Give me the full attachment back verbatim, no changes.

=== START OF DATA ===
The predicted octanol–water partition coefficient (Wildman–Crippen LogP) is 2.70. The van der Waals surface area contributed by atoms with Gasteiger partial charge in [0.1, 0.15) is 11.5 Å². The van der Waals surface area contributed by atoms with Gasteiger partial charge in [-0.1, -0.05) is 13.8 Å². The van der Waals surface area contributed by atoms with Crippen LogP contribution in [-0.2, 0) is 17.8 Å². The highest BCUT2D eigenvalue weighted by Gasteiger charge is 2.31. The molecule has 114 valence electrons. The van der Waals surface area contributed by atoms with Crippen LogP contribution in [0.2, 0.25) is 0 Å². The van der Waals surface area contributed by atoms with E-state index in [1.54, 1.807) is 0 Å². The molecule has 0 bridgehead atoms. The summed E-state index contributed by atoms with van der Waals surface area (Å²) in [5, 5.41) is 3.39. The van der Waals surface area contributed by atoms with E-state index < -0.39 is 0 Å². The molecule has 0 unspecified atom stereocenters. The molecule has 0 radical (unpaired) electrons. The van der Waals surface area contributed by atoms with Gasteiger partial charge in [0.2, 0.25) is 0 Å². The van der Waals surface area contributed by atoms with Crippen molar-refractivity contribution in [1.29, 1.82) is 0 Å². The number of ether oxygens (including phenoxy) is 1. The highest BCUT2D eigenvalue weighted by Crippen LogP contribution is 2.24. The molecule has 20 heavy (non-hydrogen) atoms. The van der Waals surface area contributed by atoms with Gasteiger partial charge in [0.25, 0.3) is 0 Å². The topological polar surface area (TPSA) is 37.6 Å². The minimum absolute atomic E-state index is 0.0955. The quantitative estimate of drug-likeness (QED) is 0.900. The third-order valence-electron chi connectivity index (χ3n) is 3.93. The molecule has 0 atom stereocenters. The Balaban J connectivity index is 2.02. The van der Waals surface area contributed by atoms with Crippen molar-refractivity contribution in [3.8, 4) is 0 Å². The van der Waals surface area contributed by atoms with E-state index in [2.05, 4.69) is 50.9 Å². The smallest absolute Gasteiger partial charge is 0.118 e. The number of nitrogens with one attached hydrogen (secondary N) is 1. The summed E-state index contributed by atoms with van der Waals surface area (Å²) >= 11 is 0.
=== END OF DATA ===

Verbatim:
The predicted octanol–water partition coefficient (Wildman–Crippen LogP) is 2.70. The van der Waals surface area contributed by atoms with Gasteiger partial charge in [0.1, 0.15) is 11.5 Å². The van der Waals surface area contributed by atoms with Gasteiger partial charge in [-0.1, -0.05) is 13.8 Å². The van der Waals surface area contributed by atoms with Crippen LogP contribution in [-0.2, 0) is 17.8 Å². The highest BCUT2D eigenvalue weighted by Gasteiger charge is 2.31. The molecule has 114 valence electrons. The van der Waals surface area contributed by atoms with Crippen LogP contribution in [0.2, 0.25) is 0 Å². The van der Waals surface area contributed by atoms with E-state index in [1.54, 1.807) is 0 Å². The molecule has 0 bridgehead atoms. The summed E-state index contributed by atoms with van der Waals surface area (Å²) in [5, 5.41) is 3.39. The van der Waals surface area contributed by atoms with E-state index < -0.39 is 0 Å². The molecule has 0 unspecified atom stereocenters. The molecule has 0 radical (unpaired) electrons. The van der Waals surface area contributed by atoms with Gasteiger partial charge in [0.2, 0.25) is 0 Å². The van der Waals surface area contributed by atoms with Crippen molar-refractivity contribution in [1.29, 1.82) is 0 Å². The number of ether oxygens (including phenoxy) is 1. The highest BCUT2D eigenvalue weighted by Crippen LogP contribution is 2.24. The molecule has 20 heavy (non-hydrogen) atoms. The van der Waals surface area contributed by atoms with Gasteiger partial charge in [0.25, 0.3) is 0 Å². The topological polar surface area (TPSA) is 37.6 Å². The minimum absolute atomic E-state index is 0.0955. The quantitative estimate of drug-likeness (QED) is 0.900. The third-order valence-electron chi connectivity index (χ3n) is 3.93. The molecule has 0 atom stereocenters. The Balaban J connectivity index is 2.02. The van der Waals surface area contributed by atoms with Crippen molar-refractivity contribution in [3.8, 4) is 0 Å². The van der Waals surface area contributed by atoms with E-state index in [2.05, 4.69) is 50.9 Å². The smallest absolute Gasteiger partial charge is 0.118 e. The number of nitrogens with one attached hydrogen (secondary N) is 1. The summed E-state index contributed by atoms with van der Waals surface area (Å²) >= 11 is 0.